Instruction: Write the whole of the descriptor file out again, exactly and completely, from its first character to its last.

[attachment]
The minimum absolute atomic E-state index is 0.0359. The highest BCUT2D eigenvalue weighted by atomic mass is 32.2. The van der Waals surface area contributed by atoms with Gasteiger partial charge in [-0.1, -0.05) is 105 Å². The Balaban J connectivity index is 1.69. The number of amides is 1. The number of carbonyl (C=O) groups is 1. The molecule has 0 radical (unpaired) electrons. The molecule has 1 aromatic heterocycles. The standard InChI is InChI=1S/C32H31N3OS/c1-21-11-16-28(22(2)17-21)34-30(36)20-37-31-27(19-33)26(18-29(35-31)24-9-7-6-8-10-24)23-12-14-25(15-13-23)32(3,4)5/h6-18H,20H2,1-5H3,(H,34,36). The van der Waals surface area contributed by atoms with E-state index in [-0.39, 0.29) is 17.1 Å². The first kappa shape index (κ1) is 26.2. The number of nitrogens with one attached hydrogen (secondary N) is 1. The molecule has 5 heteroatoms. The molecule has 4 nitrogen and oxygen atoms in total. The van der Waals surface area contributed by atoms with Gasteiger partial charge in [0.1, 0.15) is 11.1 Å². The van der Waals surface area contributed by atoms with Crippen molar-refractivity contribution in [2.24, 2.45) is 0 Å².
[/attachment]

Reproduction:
The minimum absolute atomic E-state index is 0.0359. The highest BCUT2D eigenvalue weighted by atomic mass is 32.2. The van der Waals surface area contributed by atoms with Gasteiger partial charge in [-0.1, -0.05) is 105 Å². The Balaban J connectivity index is 1.69. The number of amides is 1. The number of carbonyl (C=O) groups is 1. The molecule has 0 radical (unpaired) electrons. The molecule has 1 aromatic heterocycles. The standard InChI is InChI=1S/C32H31N3OS/c1-21-11-16-28(22(2)17-21)34-30(36)20-37-31-27(19-33)26(18-29(35-31)24-9-7-6-8-10-24)23-12-14-25(15-13-23)32(3,4)5/h6-18H,20H2,1-5H3,(H,34,36). The van der Waals surface area contributed by atoms with E-state index in [-0.39, 0.29) is 17.1 Å². The first kappa shape index (κ1) is 26.2. The number of nitrogens with one attached hydrogen (secondary N) is 1. The molecule has 5 heteroatoms. The molecule has 4 nitrogen and oxygen atoms in total. The van der Waals surface area contributed by atoms with Gasteiger partial charge in [0.1, 0.15) is 11.1 Å². The van der Waals surface area contributed by atoms with Crippen molar-refractivity contribution in [2.24, 2.45) is 0 Å².